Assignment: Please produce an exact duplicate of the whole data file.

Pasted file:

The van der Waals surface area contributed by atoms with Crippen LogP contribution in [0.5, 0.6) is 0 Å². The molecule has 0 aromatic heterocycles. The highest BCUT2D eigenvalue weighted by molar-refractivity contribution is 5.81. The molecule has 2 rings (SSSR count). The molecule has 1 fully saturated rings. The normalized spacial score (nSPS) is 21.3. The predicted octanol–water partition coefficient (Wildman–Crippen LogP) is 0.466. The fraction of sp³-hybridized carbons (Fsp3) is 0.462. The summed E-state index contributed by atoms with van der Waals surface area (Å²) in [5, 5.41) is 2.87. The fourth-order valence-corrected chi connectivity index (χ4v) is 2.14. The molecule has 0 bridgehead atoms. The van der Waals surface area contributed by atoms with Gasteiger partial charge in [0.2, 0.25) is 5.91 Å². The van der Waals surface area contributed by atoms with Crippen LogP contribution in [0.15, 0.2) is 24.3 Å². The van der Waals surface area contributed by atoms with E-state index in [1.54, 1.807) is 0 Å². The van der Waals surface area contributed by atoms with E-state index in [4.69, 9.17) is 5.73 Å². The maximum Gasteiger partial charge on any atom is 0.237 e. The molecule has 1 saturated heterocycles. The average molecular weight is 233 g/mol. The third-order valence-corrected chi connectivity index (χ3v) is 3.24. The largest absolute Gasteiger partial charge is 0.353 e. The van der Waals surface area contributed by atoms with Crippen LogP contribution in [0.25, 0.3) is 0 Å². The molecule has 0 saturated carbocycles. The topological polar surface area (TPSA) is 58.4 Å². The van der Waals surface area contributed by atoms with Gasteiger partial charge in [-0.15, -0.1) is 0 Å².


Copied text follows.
The van der Waals surface area contributed by atoms with Crippen LogP contribution in [0.5, 0.6) is 0 Å². The molecule has 0 aromatic heterocycles. The highest BCUT2D eigenvalue weighted by molar-refractivity contribution is 5.81. The molecule has 2 rings (SSSR count). The molecule has 1 fully saturated rings. The normalized spacial score (nSPS) is 21.3. The predicted octanol–water partition coefficient (Wildman–Crippen LogP) is 0.466. The fraction of sp³-hybridized carbons (Fsp3) is 0.462. The summed E-state index contributed by atoms with van der Waals surface area (Å²) in [5, 5.41) is 2.87. The fourth-order valence-corrected chi connectivity index (χ4v) is 2.14. The molecule has 0 bridgehead atoms. The van der Waals surface area contributed by atoms with Gasteiger partial charge in [0.2, 0.25) is 5.91 Å². The van der Waals surface area contributed by atoms with Crippen LogP contribution in [0.15, 0.2) is 24.3 Å². The van der Waals surface area contributed by atoms with E-state index in [1.54, 1.807) is 0 Å². The van der Waals surface area contributed by atoms with E-state index in [4.69, 9.17) is 5.73 Å². The maximum Gasteiger partial charge on any atom is 0.237 e. The molecule has 1 saturated heterocycles. The average molecular weight is 233 g/mol. The third-order valence-corrected chi connectivity index (χ3v) is 3.24. The largest absolute Gasteiger partial charge is 0.353 e. The van der Waals surface area contributed by atoms with Crippen LogP contribution in [0.25, 0.3) is 0 Å². The molecule has 0 saturated carbocycles. The topological polar surface area (TPSA) is 58.4 Å². The van der Waals surface area contributed by atoms with Gasteiger partial charge in [-0.15, -0.1) is 0 Å².